For example, let's take the stream protection issue and reframe it to explain what actually happened. Regressive's likely cheered at your headline. In fact, your headline is misleading. The stream protection rule wasn't defeated. The bill was not about protecting streams. It was about the exact opposite. Words carry meanings which trigger certain frameworks of understanding.

Water, especially surface water, is a public resource. The law signed today removed long-standing protections of water resources. The cost of cleaning that water for human consumption was just transferred from private polluters, in this case coal companies, to the public. The public is being forced to subsidize private industry. Because of the transfer of those costs, our individual freedom is being infringed upon because we all will have to bear the costs which rightfully belong to a private entity. The private polluters are being legally dismissed from the responsibility to care for a public resource. This is an immoral action.

"Regulation" is a chamber of commerce buzz word used to imply a penalty or cost to business. In actuality, when reframed, most regulation is concerned with protection of public resources to ensure the costs of damage are covered by the private users. The private always depends on the public. The public needs to stand up and demand private industry bear the costs for their activities. If we did this, coal is not a cost-effective commodity.

In reality, the bill signed into law today is largely symbolism over substance. The truth is coal is not longer competitive with cleaner fuels like natural gas or with alternative clean energy like solar. In most cases, solar is with in 3-4 cents/KWH of coal and is becoming less expensive. Coal is in rigor mortis.

"Climate change" is another buzz-phrase progressives should stop using. I prefer the term desertification or "degrassification" (my word). The phrase "climate change" was actually focus-group tested by the pollster Frank Luntz. Luntz wrote a 16 page recommendation to then President George W. Bush. https://nigguraths.files....onment.pdf When you hear the word "climate" most think of a balmy Palm Springs setting. When you hear the word "change" most think weather, and the weather is always changing. And because of this, the anthropological causation is doubted or removed.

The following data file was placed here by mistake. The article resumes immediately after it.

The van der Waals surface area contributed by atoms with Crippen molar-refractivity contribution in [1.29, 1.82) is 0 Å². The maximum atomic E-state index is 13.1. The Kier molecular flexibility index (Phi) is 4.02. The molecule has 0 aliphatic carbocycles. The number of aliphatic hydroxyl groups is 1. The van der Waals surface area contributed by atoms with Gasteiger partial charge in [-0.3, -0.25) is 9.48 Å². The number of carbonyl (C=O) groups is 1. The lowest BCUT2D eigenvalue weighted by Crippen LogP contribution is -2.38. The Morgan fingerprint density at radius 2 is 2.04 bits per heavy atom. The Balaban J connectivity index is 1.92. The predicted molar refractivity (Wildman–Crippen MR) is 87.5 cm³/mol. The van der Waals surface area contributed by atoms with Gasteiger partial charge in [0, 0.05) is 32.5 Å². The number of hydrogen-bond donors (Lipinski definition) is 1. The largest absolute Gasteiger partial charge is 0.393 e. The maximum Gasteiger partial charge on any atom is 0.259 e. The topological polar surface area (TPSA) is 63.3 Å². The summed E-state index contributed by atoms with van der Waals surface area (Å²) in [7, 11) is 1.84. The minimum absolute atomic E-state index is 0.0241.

The facts are our planet is warming. The causes of the warming are due to man's impact.(Not necessarily all fossil fuels fault.) The results of planetary warming are easily observed in desertification of semi-arid landscapes.

Honestly, as a progressive, if you are not going to take the time to reframe the issue, you would be better off not posting about it and we'd all be better off not talking about the issue until it can be reframed. Facts alone will not set us free. We MUST reframe issues to appeal to the values of voters who appreciate clean air and clean water. We MUST reframe to appeal to the basic morality of people being responsible and respectful with our natural resource. If we take the time to reframe, we will win most augments. Progressives lose when they allow regressive's to speak using their frames or we inadvertently use regressive framing.

[Edited by Richard Bonine, Jr. (2/17/2017 10:15:27 PM)]
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Posted by DJ4 (+166) 10 months ago
Mary Catherine Dunphy, I for one would like to thank you for posting this issue. I am directly affected by this action, as I irrigate from the tongue river. This will affect my livelihood, as well as many others. New jobs created, old jobs lost. An ironic twist.